DARK FIBRE SOLUTIONS: CHALLENGES AND LIMITATIONS

“Dark Fiber” or sometimes spelled as “Unlit Fiber” is defined as being an unused optical Fiber cable or networks, which are usually used in

In addition to the "traditional" optical fiber networks above, there is recent interest in deploying a new category of optical networks. This is because, for their construction and for their effective deployment and end-use, the parties involved generate and promote new business models that are completely different from those that already exist. Such models are currently deployed in many parts of North America (Arnaud, 2002). With regard to European countries, apart from a successful pilot attempt in Sweden (STOKAB AB, 2004), such an initiative is still "immature". However, because of the challenges of broadband and competition, these networks can be valuable alternatives for the wider development of potential applications of the information society, particularly in the context of recent joint initiatives of the European Union. EU (Chochliouros & Spiliopoulou-Chochliourou, 2003a, European Commission, 2002). 


What is dark fiber?

"Dark fiber" is typically an optical fiber dedicated to a single customer, where the customer is responsible for attaching telecommunication equipment and lasers to "light up" the fiber (Foxley, 2002). In other words, a "black fiber" is an optical fiber without communication equipment; that is, the network owner gives both ends of the connection in the form of fiber connections to the operator without intermediate equipment. In general, dark fiber can be more reliable than traditional telecommunications services, especially if the customer deploys a diverse or redundant fiber-to-black route. This option, under certain circumstances, may encourage more exploitation and / or deployment of the market while increasing competition (Chochliouros & Spiliopoulou-Chochliourou, 2003c). Traditionally, fiber optic networks have been built by network operators (or "carriers") who take responsibility for lighting the appropriate fiber and providing a managed service to the customer. 
Black fiber can be explicitly estimated as a very simple form of technology and is often referred to as "technologically neutral". Black fiber sections can be very easily merged so that a continuous wire exists between the customer and the final destination. As such, the great advantage of the dark fiber is that no active device is required in the path of the fiber. Due to the non-existence of such devices, a black fiber in many cases can be much more reliable than a traditional managed service. Services in this latter category typically involve a significant number of particular devices in the network path (eg, ATM switches, asynchronous transfer mode, routers, multiplexers, etc.); each of these intermediaries is likely to fail and this becomes the reason why traditional network operators must deploy complex infrastructure and other systems to ensure compatibility and reliability. For greater efficiency, many customers generally choose to install two separate dark fiber links to two separate service providers; However, even with an extra fiber, dark fiber networks are cheaper than services managed by a network operator.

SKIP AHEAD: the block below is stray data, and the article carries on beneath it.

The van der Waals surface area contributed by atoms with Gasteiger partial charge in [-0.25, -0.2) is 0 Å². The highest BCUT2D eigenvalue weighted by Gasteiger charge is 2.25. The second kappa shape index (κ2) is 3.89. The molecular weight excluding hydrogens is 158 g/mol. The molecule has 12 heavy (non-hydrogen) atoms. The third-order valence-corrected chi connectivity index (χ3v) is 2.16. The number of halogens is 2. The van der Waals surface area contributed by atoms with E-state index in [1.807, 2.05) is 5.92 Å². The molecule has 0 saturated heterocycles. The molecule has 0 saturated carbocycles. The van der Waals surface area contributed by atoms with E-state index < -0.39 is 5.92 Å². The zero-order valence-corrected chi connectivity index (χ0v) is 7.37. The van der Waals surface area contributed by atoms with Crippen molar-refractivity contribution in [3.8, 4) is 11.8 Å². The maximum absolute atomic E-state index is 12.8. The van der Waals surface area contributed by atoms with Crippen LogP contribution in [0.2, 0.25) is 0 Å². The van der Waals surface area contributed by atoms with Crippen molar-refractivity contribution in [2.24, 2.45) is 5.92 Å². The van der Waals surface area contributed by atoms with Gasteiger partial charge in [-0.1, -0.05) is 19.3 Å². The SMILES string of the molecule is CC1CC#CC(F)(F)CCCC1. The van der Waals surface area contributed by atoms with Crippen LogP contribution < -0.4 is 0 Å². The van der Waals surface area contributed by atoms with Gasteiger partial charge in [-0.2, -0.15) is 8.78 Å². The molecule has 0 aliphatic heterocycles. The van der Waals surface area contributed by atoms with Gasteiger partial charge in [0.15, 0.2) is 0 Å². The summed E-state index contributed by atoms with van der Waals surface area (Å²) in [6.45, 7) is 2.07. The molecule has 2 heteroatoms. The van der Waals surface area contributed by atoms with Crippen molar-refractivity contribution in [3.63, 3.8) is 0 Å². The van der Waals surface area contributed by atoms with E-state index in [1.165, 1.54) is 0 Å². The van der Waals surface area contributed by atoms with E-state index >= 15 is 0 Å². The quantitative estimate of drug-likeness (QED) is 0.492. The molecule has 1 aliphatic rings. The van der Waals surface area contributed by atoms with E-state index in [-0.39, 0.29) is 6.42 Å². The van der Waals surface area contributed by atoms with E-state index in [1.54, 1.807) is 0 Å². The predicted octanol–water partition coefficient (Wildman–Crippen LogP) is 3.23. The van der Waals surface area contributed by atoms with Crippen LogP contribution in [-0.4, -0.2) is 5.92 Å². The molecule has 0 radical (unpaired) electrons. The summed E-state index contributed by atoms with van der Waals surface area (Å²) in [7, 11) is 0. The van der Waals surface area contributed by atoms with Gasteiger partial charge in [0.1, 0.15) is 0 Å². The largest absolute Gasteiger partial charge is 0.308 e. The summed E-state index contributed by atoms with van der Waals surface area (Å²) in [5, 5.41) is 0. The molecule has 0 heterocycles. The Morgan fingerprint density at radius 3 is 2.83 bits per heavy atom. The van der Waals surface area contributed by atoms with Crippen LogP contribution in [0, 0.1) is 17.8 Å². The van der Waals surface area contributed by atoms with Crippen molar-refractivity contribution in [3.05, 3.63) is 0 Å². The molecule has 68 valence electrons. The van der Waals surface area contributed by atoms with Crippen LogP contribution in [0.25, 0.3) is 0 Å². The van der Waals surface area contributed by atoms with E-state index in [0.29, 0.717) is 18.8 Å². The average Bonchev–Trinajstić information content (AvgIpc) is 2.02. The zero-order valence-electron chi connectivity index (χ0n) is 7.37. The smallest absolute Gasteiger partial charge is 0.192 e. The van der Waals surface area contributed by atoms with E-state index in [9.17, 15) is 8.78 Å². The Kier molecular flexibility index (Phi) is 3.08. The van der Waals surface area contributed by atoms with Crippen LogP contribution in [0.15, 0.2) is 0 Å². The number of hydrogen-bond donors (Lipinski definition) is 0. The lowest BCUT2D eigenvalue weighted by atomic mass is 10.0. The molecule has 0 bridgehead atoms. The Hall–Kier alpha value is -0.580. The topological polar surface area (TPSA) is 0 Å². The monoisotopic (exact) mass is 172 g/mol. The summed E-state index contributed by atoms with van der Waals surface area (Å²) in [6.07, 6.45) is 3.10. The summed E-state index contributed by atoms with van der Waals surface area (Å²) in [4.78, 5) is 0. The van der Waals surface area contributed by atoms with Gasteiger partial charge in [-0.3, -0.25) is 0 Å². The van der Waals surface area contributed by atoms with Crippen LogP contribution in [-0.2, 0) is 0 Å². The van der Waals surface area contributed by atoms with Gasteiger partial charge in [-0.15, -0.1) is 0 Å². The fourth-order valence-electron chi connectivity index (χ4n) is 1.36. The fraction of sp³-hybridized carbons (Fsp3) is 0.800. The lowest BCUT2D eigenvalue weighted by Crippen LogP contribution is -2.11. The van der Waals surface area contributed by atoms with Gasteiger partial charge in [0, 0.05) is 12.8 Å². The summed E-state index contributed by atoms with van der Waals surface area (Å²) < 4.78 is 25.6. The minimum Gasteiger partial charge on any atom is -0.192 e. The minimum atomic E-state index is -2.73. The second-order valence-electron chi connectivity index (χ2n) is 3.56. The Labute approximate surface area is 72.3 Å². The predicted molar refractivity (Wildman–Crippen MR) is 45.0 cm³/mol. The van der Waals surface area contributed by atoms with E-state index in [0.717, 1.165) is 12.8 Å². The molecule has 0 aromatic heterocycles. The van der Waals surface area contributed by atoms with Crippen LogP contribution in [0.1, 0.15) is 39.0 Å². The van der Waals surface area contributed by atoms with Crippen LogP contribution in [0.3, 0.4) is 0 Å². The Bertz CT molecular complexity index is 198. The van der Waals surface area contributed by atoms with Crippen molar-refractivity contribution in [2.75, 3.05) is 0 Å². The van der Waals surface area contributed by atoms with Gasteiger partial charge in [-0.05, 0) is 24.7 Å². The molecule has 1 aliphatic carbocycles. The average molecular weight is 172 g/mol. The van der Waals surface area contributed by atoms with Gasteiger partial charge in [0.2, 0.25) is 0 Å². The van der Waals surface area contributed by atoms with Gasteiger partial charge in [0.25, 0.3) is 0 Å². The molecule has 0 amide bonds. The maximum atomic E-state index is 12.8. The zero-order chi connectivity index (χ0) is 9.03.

With customer-owned dark fiber networks, the end customer becomes an "active entity" that ultimately owns and controls the relevant network infrastructure (Arnaud, Wu and Kalali, 2003); that is, customers decide which service provider they want to connect to for different services such as telephony, cable TV and the Internet (New Paradigm Resources Group, Inc., 2002) . In fact, for the moment, most existing client-owned dark fiber deployments are used for the provision of Internet-based services and / or applications (Crandall and Jackson, 2001). The black fiber industry is still evolving. 


With the black fiber option, customers can have other choices in terms of reliability and redundancy. In other words, they may have a single unprotected fiber link and be as reliable as their current connection (Arnaud et al., 2003, New Paradigm Resources Group, Inc., 2002); they can use an alternative technology, such as a wireless link for backup in case of fiber breakage; or they can install a second geographically diversified black fiber link whose total cost is always cheaper than a managed service as described above. In addition, because the fiber has a higher tensile strength than copper (or even steel), it is less susceptible to wind and snow breaks. 

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